« Charles Taylor on Self-Responsibility and Self-Legislation », colloque Kant-Readings International Conference. Kant and the Ethics of Enlightenment: Historical Roots and Contemporary Relevance, Université de Kaliningrad (Russie), 24 avril 2019.

Building on a comprehensive knowledge of Canadian philosopher Charles Taylor’s work, this paper aims to present and critically examine the way he situates Kant’s radical notion of autonomy as self-legislation within the larger context of the rise and development of the Western sense (or rather family of senses) of “inwardness,” that is, the modern ethics of “self-responsibility.”

In the first section, I will focus on clarifying the relationship between 1/ what Taylor calls “radical reflexivity” (as distinct from reflexivity tout court), which he sees as having been introduced in the Western tradition of thought by Augustine, and 2/ the “reflexive turn” initiated by Descartes, who gave Augustinian inwardness a new “radical twist:” that of self-responsibility or “self-sufficient reason.”

Secondly, I will synthetically present the contrasts between (i) Cartesian “procedural” self-responsibility, (ii) Montaigne’s “self-exploration,” (iii) Kant’s self-legislation, (iv) the Romantics’ (Herder, Hamman, Humboldt) “self-expression,” and (v) the German idealists’ (Fichte, Schelling, Hegel) “absolute self-identity” – which are all conceived by Taylor as variants or figures of modern inwardness. In this portrait, Kant represents a veritable watershed to the extent that he introduced an altogether new mode of radical reflexivity, which will then be shared by the Romantics, the idealists, as well as major figures of contemporary Continental and Analytic philosophy: that of “agent’s knowledge,” following Anscombe’s notion of “non-observational knowledge” (1957).

Thirdly and finally, I will present (vi) what Taylor labels the “metacritical” tradition (Hegel, Heidegger, Wittgenstein, Merleau-Ponty), to which he himself identifies and whose central problem is that of unifying self-legislation and self-expression, in search for a viable conception of “situated freedom.” This task implies discerning clearly what is living and what is dead of the philosophy of Kant, by distinguishing agent’s knowledge from all the other stances of radical reflexivity (i-v) while at the same time remaining within the bounds of the modern “tradition of self-responsible [or self-critical] reason,” or the aspiration to autonomy.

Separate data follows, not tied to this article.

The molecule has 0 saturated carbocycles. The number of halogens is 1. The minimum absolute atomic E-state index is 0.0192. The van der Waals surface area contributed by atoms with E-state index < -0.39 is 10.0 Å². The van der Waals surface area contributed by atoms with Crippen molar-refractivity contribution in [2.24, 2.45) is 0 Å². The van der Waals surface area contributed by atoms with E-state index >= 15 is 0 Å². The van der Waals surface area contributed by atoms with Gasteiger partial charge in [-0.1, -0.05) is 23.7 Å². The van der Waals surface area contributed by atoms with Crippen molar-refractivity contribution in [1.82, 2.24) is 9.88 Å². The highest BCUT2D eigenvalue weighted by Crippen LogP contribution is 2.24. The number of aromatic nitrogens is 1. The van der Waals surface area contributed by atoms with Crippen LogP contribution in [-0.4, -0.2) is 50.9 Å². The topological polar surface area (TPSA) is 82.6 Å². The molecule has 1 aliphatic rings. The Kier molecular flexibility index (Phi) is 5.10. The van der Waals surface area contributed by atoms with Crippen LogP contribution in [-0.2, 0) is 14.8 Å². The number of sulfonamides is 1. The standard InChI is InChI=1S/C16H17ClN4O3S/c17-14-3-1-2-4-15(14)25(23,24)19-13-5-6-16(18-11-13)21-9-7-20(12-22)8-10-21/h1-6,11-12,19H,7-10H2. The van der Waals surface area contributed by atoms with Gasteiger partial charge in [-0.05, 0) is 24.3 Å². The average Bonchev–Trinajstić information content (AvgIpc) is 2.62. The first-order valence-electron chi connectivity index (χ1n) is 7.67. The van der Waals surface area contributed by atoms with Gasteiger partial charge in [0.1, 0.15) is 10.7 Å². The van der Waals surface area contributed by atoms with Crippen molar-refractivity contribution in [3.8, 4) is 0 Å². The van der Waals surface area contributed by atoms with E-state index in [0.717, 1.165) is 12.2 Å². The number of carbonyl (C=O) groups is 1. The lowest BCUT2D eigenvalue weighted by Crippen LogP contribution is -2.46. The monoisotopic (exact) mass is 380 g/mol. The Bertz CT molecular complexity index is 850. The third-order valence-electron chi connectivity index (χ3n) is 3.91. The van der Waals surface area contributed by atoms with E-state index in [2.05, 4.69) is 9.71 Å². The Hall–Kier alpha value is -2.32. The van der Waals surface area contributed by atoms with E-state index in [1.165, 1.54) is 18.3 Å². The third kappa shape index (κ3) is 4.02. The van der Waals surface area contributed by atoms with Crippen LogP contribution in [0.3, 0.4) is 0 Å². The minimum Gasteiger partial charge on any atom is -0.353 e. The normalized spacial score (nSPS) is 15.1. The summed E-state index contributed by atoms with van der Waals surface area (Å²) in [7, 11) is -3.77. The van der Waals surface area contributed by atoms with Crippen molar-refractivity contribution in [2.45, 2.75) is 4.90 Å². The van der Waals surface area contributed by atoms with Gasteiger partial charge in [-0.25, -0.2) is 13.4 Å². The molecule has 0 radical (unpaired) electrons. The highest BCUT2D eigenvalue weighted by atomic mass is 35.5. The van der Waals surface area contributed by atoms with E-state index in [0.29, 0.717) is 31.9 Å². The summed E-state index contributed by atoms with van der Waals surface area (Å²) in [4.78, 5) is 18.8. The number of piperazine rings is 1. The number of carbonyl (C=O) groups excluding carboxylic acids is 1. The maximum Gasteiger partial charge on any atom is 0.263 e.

« Public Reason and Transcendental Arguments: The Missing Link in Political Liberalism », colloque Kant and the Contemporary World: Philosophy, Science, Politics, Université de Catane (Italie), 12 octobre 2018.

The central feature of “political liberalism” is undoubtedly its understanding of public reason: the distinction between the considerations relevant for defining the publicly shareable basis of a liberal political order, on the one hand, and the vast domain of our “reasonable disagreements” about the good life and what we are, on the other. But how exactly are we to draw the line between our purely political self-understanding and our more contentious “ethico-metaphysical” views? Relying on the account of transcendental arguments developed by Charles Taylor, I would like to argue that such arguments are centrally relevant to the work of public reason. They enable us to get a better grasp of what the liberal principle of equal respect really entails, that is, of the universal human capacities and interests we need to identify in order to ensure adequate rights and immunities for everyone. The crucial relationship between public reason and transcendental arguments is indeed the missing link in political liberalism.

« Public Reason and Transcendental Arguments: The Missing Link in Political Liberalism », colloque Transcendental Philosophy Between Metaphysics and Politics. In Memory of Marek Jan Siemek, Université de Varsovie (Pologne), 26 mai 2018.